These megacryometeorites are thought to be formed when ice crystals are driven repeatedly through cold water vapor in the atmosphere, each time picking up an additional coating of ice. What troubles me is that, to do this repeatedly must requre some pretty forceful turbulent winds up there to keep that heavy chunk of ice from falling as it grows layer by layer. I can recall experiencing some quite severe turbulence on a number of plane trips in my life so I suppose it’s not out of the question. The other thing that strikes me is that, if 50 icy incidents have been witnessed, how many large chunks of ice have fallen that nobody saw? Offhand, I would guess there must have been hundreds or thousands!

There are skeptics, of course, who suggest that the ice comes from water in toilets on aircraft. The reply is that such chunks of ice would be blue due to the disinfectant used in the airplanes. Others suggest the chunks are ice built up on the fuselage of planes, the ice braking off and falling. Martinez- Frias and his colleagues have analyzed the ice from apparently more than one fall of ice and conclude that the composition is the same as that of rainwater originating in the troposphere, the lower, innermost layer of our atmosphere.

Hey, I don’t really care where they originate, as long they don’t come near me! You’re right, that’s not very scientific of me but I’m disgusted with water in any form after our latest basement event. And just an hour ago, water caused a disruption in my schedule - I was taking my wife to the hairdresser and was just exiting our driveway when suddenly sleet and snow started falling heavily. I drove back in the driveway and we cancelled the appointment, following which the precipitation stopped completely and it would have been perfectly safe.

Oh, I almost forgot, I promised to talk about trees. So, let’s get to the case of the pumping poplars. Many years ago, I visited the Argonne National Laboratory near Chicago, Illinois. (I don’t remember who was governor then.) I believe the reason for my visit was to look at some work on batteries but my feeble brain won’t supply any confirmation that was the case. I do recall, however, that Argonne had quite an area of forested land around the main complex and I seem to remember seeing some deer on the property. This would have been novel to me at the time. Today, not so novel - there was a deer in my backyard last week.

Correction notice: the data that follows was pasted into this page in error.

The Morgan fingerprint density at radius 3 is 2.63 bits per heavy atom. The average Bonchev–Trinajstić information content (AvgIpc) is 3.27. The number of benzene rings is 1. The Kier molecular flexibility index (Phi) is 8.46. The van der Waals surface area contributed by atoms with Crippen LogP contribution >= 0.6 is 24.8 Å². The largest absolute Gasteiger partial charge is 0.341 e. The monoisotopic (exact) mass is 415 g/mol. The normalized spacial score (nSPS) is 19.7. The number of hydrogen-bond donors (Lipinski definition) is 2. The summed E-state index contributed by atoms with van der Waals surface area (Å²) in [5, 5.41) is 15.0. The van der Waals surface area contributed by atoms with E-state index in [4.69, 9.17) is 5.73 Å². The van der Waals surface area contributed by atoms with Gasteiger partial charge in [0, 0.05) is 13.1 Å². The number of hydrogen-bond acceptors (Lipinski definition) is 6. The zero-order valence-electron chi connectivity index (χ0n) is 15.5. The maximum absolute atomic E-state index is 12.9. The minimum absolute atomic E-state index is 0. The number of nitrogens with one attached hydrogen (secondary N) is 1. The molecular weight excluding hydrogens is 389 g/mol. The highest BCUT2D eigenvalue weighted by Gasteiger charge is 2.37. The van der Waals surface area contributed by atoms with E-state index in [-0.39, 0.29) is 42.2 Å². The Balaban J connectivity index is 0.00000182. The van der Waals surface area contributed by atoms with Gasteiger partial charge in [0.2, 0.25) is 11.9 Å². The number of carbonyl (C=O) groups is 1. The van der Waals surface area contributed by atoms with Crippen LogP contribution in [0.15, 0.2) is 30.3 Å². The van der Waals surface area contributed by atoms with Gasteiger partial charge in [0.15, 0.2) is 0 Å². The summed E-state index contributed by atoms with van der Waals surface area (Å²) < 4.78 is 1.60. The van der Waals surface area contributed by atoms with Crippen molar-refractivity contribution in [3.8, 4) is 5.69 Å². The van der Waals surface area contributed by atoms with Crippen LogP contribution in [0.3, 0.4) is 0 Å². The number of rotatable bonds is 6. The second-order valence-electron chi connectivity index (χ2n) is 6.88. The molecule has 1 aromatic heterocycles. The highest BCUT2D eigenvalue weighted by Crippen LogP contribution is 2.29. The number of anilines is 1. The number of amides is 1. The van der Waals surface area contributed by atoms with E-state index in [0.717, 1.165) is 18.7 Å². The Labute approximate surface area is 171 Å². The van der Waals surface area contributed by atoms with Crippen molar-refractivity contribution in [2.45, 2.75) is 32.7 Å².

It was not one of the top stories in the January Discover but a "Field Note" in that issue that drew my attention to Argonne. The field note, by Dava Sobel, concerns the work of agronomist Cristina Negri and the work she is doing to help clean up the contamination left over at Argonne from the early days of atomic energy. Specifically, water underneath the Argonne property is contaminated with organic compounds, notably chlorinated solvents such as trichloroethane. Mechanical pumping of the water hasn’t resolved the problem.

Negri and her colleagues have planted some 900 poplars on a four-acre site on the Argonne Lab grounds in an attempt to rid the place of the offending solvents. Poplars are quite thirsty trees and a single poplar will pump up 26 gallons of water a day during the peak summer months. The 30-foot high poplars’ roots will search out sources of water and Negri has used that feature to both clean up and analyze contamination problems. Instead of allowing the poplars to suck up surface water, the Argonne workers planted the trees in pits lined with plastic. That forces the roots of the trees to spread down and out deeper underground in search of water. They not only go down vertically but also spread out horizontally following the water trail. The water and the contaminants are sucked up through the roots and end up in the branches and leaves, where the water evaporates and the sunlight decomposes the solvents. The researchers sample leaves and bits of branches periodically to monitor how the cleanup process is proceeding.

 Some might say that the poplars are so thirsty that they will deplete the water level and use up precious water. However, the plan assumes that as the poplars do their job over the next two or three decades the water will become purer and oaks and other trees native to the Great Lakes region will take over. These slower growing trees are less thirsty and the aquifer presumably will come back to its normal volume.

The poplar trees not only serve as pumps to get rid of contaminants, but can also be used as markers to map out polluted areas such the one in Murdock, Nebraska. Back in my early days as a chemist, we often used carbon tetrachloride as a solvent and it was widely used in dry cleaning. In the 1960s in farm country, carbon tet was also used to keep pests out of drums containing grain. Well, the carbon tet ended up contaminating groundwater and even today some water supplies in various areas of the corn belt have this problem.

So, Argonne now has a test plot of poplars and willows, also very thirsty trees, in the Murdock region. In addition to helping clean up the pollution the trees are useful in mapping out just where the plumes of underground contamination are located. To help make the forest more attractive to residents, the Argonne plot also has other varieties of trees and wild flowers. Ladybird Johnson should be happy.

Finally, congratulations to our cartoonist Harry Trumbore on his promotion to Editor of a neighboring town’s weekly newspaper. Inasmuch as our own StocksandNews Editor Brian Trumbore has graciously suggested I take the next two weeks off, I’ll wish you a Merry Christmas, Happy Hanukkah and/or Season’s Greetings and a Happy New Year. I’ll be back on January 8, 2009 or perhaps a bit earlier.

Allen F. Bortrum